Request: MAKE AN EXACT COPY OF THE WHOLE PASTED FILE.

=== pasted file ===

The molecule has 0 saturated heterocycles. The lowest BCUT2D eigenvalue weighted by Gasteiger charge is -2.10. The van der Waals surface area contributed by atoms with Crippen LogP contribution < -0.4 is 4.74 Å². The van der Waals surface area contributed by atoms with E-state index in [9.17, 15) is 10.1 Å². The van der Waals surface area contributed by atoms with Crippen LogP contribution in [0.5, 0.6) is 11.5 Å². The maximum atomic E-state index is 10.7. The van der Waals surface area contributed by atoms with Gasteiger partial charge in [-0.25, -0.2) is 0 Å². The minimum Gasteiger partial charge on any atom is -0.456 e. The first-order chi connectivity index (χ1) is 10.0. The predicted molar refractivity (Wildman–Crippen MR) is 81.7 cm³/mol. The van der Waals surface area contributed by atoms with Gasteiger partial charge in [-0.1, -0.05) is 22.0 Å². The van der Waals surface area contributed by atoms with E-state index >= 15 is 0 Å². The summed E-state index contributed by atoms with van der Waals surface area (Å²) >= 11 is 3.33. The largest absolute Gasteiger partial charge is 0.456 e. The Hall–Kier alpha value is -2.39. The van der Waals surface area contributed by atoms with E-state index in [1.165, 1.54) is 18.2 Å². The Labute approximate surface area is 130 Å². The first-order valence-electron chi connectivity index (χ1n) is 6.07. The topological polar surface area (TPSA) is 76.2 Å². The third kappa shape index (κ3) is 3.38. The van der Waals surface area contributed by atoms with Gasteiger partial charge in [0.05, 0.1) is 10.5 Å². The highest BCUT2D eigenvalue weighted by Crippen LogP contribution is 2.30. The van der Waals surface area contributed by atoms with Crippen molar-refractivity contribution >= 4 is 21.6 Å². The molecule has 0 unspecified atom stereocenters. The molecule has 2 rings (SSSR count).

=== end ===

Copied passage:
The molecule has 0 saturated heterocycles. The lowest BCUT2D eigenvalue weighted by Gasteiger charge is -2.10. The van der Waals surface area contributed by atoms with Crippen LogP contribution < -0.4 is 4.74 Å². The van der Waals surface area contributed by atoms with E-state index in [9.17, 15) is 10.1 Å². The van der Waals surface area contributed by atoms with Crippen LogP contribution in [0.5, 0.6) is 11.5 Å². The maximum atomic E-state index is 10.7. The van der Waals surface area contributed by atoms with Gasteiger partial charge in [-0.25, -0.2) is 0 Å². The minimum Gasteiger partial charge on any atom is -0.456 e. The first-order chi connectivity index (χ1) is 10.0. The predicted molar refractivity (Wildman–Crippen MR) is 81.7 cm³/mol. The van der Waals surface area contributed by atoms with Gasteiger partial charge in [-0.1, -0.05) is 22.0 Å². The van der Waals surface area contributed by atoms with E-state index >= 15 is 0 Å². The summed E-state index contributed by atoms with van der Waals surface area (Å²) >= 11 is 3.33. The largest absolute Gasteiger partial charge is 0.456 e. The Hall–Kier alpha value is -2.39. The van der Waals surface area contributed by atoms with E-state index in [1.165, 1.54) is 18.2 Å². The Labute approximate surface area is 130 Å². The first-order valence-electron chi connectivity index (χ1n) is 6.07. The topological polar surface area (TPSA) is 76.2 Å². The third kappa shape index (κ3) is 3.38. The van der Waals surface area contributed by atoms with Gasteiger partial charge in [0.05, 0.1) is 10.5 Å². The highest BCUT2D eigenvalue weighted by Crippen LogP contribution is 2.30. The van der Waals surface area contributed by atoms with Crippen molar-refractivity contribution >= 4 is 21.6 Å². The molecule has 0 unspecified atom stereocenters. The molecule has 2 rings (SSSR count).